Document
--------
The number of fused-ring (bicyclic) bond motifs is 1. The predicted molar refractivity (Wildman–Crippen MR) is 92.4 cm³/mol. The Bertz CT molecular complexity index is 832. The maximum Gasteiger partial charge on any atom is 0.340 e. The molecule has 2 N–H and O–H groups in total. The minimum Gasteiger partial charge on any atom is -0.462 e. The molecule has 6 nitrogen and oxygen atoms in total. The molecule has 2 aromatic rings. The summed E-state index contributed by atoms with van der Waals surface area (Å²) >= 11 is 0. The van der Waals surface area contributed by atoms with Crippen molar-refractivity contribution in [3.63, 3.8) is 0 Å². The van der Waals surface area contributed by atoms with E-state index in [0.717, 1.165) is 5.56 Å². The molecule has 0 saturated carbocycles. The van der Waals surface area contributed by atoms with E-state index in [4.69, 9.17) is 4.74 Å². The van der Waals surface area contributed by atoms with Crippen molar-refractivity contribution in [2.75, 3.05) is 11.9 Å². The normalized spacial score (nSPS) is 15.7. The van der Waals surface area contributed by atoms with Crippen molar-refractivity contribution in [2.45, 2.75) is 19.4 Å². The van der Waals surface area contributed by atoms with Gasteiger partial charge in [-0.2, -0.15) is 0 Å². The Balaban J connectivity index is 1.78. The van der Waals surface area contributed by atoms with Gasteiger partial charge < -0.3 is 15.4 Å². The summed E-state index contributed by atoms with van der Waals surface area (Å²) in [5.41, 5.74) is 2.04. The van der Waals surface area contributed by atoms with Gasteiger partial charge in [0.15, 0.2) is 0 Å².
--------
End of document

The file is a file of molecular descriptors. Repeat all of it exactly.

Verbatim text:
The number of fused-ring (bicyclic) bond motifs is 1. The predicted molar refractivity (Wildman–Crippen MR) is 92.4 cm³/mol. The Bertz CT molecular complexity index is 832. The maximum Gasteiger partial charge on any atom is 0.340 e. The molecule has 2 N–H and O–H groups in total. The minimum Gasteiger partial charge on any atom is -0.462 e. The molecule has 6 nitrogen and oxygen atoms in total. The molecule has 2 aromatic rings. The summed E-state index contributed by atoms with van der Waals surface area (Å²) >= 11 is 0. The van der Waals surface area contributed by atoms with Crippen molar-refractivity contribution in [3.63, 3.8) is 0 Å². The van der Waals surface area contributed by atoms with E-state index in [0.717, 1.165) is 5.56 Å². The molecule has 0 saturated carbocycles. The van der Waals surface area contributed by atoms with E-state index in [4.69, 9.17) is 4.74 Å². The van der Waals surface area contributed by atoms with Crippen molar-refractivity contribution in [2.75, 3.05) is 11.9 Å². The normalized spacial score (nSPS) is 15.7. The van der Waals surface area contributed by atoms with Crippen molar-refractivity contribution in [2.45, 2.75) is 19.4 Å². The van der Waals surface area contributed by atoms with Gasteiger partial charge in [-0.2, -0.15) is 0 Å². The Balaban J connectivity index is 1.78. The van der Waals surface area contributed by atoms with Gasteiger partial charge < -0.3 is 15.4 Å². The summed E-state index contributed by atoms with van der Waals surface area (Å²) in [5.41, 5.74) is 2.04. The van der Waals surface area contributed by atoms with Gasteiger partial charge in [0.15, 0.2) is 0 Å².